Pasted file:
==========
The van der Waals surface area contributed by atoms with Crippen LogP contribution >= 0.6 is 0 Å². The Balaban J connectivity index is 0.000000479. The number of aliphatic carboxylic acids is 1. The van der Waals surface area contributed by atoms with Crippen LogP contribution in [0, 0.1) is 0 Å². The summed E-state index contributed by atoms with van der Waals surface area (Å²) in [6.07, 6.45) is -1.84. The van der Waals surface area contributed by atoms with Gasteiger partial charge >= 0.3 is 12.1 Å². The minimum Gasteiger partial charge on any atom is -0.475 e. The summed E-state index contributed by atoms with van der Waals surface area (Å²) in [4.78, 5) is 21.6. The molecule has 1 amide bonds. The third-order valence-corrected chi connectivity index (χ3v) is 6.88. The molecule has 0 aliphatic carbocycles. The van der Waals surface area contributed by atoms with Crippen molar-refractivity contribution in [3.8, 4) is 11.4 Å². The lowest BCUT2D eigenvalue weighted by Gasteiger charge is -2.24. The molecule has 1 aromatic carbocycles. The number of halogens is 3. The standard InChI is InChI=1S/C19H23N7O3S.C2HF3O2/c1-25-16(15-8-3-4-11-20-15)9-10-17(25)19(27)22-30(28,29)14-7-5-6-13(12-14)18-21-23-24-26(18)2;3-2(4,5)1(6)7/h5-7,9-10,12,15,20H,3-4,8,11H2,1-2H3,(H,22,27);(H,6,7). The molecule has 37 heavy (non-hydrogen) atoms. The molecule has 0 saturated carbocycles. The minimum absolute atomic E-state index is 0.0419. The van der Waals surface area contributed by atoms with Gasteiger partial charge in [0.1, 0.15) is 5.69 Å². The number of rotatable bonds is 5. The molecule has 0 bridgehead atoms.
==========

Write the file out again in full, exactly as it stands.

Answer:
The van der Waals surface area contributed by atoms with Crippen LogP contribution >= 0.6 is 0 Å². The Balaban J connectivity index is 0.000000479. The number of aliphatic carboxylic acids is 1. The van der Waals surface area contributed by atoms with Crippen LogP contribution in [0, 0.1) is 0 Å². The summed E-state index contributed by atoms with van der Waals surface area (Å²) in [6.07, 6.45) is -1.84. The van der Waals surface area contributed by atoms with Gasteiger partial charge >= 0.3 is 12.1 Å². The minimum Gasteiger partial charge on any atom is -0.475 e. The summed E-state index contributed by atoms with van der Waals surface area (Å²) in [4.78, 5) is 21.6. The molecule has 1 amide bonds. The third-order valence-corrected chi connectivity index (χ3v) is 6.88. The molecule has 0 aliphatic carbocycles. The van der Waals surface area contributed by atoms with Crippen molar-refractivity contribution in [3.8, 4) is 11.4 Å². The lowest BCUT2D eigenvalue weighted by Gasteiger charge is -2.24. The molecule has 1 aromatic carbocycles. The number of halogens is 3. The standard InChI is InChI=1S/C19H23N7O3S.C2HF3O2/c1-25-16(15-8-3-4-11-20-15)9-10-17(25)19(27)22-30(28,29)14-7-5-6-13(12-14)18-21-23-24-26(18)2;3-2(4,5)1(6)7/h5-7,9-10,12,15,20H,3-4,8,11H2,1-2H3,(H,22,27);(H,6,7). The molecule has 37 heavy (non-hydrogen) atoms. The molecule has 0 saturated carbocycles. The minimum absolute atomic E-state index is 0.0419. The van der Waals surface area contributed by atoms with Gasteiger partial charge in [0.1, 0.15) is 5.69 Å². The number of rotatable bonds is 5. The molecule has 0 bridgehead atoms.